We have been doing a series of throwback posts of our conversations with storytellers, artists, poets, academics. These posts are found in our Behind the Books website and are being shared here now in our new home. This interview with Suzy Lee was posted back in March 2011.
Your website indicates that you are currently working and based here in Singapore, could you share with us the nature of your work here?
I came to Singapore in 2006 because of my husband’s job here. Life brings us always to an unexpected spot—I remember when I arrived Singapore and felt the smell of tropical for the first time- something I’ve never experienced before. Since then, I am enjoying my life and work here. I am working as a half-time book artist, a half-time mom with two kids.
What is the best food that you have tasted so far in this country?
My favorite one changes every day. I had Yong Tao fu Laksa yesterday and it was marvelous.
How long have you been doing drawings and illustrations (if you could share with us some of your earliest work from when you were a child, that would be wonderful)?
Children usually get compliments when they make any art, don’t they? – and I was the child who ‘really’ believed in those compliments and decided to become an artist. I’ve been doing drawings since then, all my life.
Could you share with us how you were like as a child? How were your obvious talents in the arts developed at home?
I am not sure I was that talented when I was a child. (If I look at the early drawings, they don’t seem to be extraordinary at all.) My parents were not professional artists at home, but always lots of books were around, music was on all the time. They encourage me a lot whatever I did.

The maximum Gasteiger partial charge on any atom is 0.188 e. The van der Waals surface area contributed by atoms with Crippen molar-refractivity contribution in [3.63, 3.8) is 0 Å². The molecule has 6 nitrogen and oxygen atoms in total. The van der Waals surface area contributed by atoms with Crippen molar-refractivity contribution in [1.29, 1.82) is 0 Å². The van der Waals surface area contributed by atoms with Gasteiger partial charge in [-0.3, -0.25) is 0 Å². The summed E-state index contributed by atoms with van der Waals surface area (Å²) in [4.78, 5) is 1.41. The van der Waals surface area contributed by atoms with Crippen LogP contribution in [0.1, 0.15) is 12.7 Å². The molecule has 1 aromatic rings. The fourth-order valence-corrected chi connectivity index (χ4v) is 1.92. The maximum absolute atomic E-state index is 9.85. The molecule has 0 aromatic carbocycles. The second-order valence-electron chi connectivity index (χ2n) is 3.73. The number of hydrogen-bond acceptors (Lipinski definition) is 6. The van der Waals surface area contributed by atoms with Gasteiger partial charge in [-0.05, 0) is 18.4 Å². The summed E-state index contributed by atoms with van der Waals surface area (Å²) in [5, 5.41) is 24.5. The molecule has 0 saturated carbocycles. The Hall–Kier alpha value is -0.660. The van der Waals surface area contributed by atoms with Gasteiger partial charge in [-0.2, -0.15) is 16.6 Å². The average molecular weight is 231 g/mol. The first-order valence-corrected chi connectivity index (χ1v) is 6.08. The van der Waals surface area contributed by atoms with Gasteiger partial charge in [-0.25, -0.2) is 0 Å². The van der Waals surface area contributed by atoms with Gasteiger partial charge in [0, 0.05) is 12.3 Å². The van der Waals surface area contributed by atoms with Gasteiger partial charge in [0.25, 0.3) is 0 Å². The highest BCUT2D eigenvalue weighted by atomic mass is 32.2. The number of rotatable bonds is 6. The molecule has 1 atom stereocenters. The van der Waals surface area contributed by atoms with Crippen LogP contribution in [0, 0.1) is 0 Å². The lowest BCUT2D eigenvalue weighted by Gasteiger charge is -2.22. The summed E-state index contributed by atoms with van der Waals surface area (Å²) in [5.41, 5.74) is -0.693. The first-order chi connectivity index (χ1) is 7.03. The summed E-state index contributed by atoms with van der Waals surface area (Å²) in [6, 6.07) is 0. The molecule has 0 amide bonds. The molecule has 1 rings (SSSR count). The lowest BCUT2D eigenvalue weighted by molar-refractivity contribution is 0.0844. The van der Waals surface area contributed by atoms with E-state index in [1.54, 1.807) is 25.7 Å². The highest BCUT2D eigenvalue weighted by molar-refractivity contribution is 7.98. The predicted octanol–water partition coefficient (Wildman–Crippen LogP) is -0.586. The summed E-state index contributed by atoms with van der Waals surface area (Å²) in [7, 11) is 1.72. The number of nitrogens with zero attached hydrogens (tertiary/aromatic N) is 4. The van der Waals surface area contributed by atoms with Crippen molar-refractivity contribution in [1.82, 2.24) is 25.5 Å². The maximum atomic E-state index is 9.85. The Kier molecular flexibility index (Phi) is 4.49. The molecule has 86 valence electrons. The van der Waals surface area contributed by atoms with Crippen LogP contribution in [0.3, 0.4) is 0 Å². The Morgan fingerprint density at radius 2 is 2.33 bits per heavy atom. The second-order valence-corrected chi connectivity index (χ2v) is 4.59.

And there was a local artist that I met when I was in a primary school. He ran a humble art studio and he looked like a real artist to me. (My idea of a “real” artist at that moment was- taciturn, serious-looking, having a beret on his head sidewise, smoking a pipe all the time) But in a sense, he was the first real artist-kind I met in my life and it’s true that I was quite serious about art since then. I wrote and illustrated a book about him –“My Bright Atelier”
You mentioned in the 7Imp interview that one of your favorites as a child was Florence Parry Heide’s The Shrinking of TreeHorn illustrated by Edward Gorey – I’d like to know were you also exposed to Western-based authors? Who among these authors made an impact on you?
When I was young, there weren’t many picture books in general in Korea not only by the Korean authors/ artist. Probably that “The Shrinking of TreeHorn” was my mother’s. I can remember “The Selfish Giant” by Oscar Wilde (my copy didn’t even have the illustrator’s name on the cover)
and “The Life of Numbers” by Fernando & Maria De La Luz Krahn. I read these books until they were torn apart. As the Gorey’s books gave me a certain feeling of strangeness and solitude, above mentioned books gave me the same feeling that I couldn’t forget.
Your website also shows that you received your BFA in painting from Seoul National University and your MA in Book Arts from Camberwell College of Arts in London, tell us what your top three significant learning are from these institutions?
1. You have to find out what you really like and what you really hate.
2. There are two kinds of people: people who pushed forward what you like till the end and who didn’t.
3. Focus on what you have now. Forget about what you didn’t do.
Did you have any arts mentor whom you believe to be highly influential in your development as an artist?
I have been influenced by thousands of mentors from everywhere. All different qualities that I learned from them are equally important and became part of my works.
In the 7Imp interview, you noted that some of the authors whom you would like to have a cup of coffee with would be Michael Sowa, Shinta Cho, and Maira Kalman. Could you share with us a little bit how you came to know their works?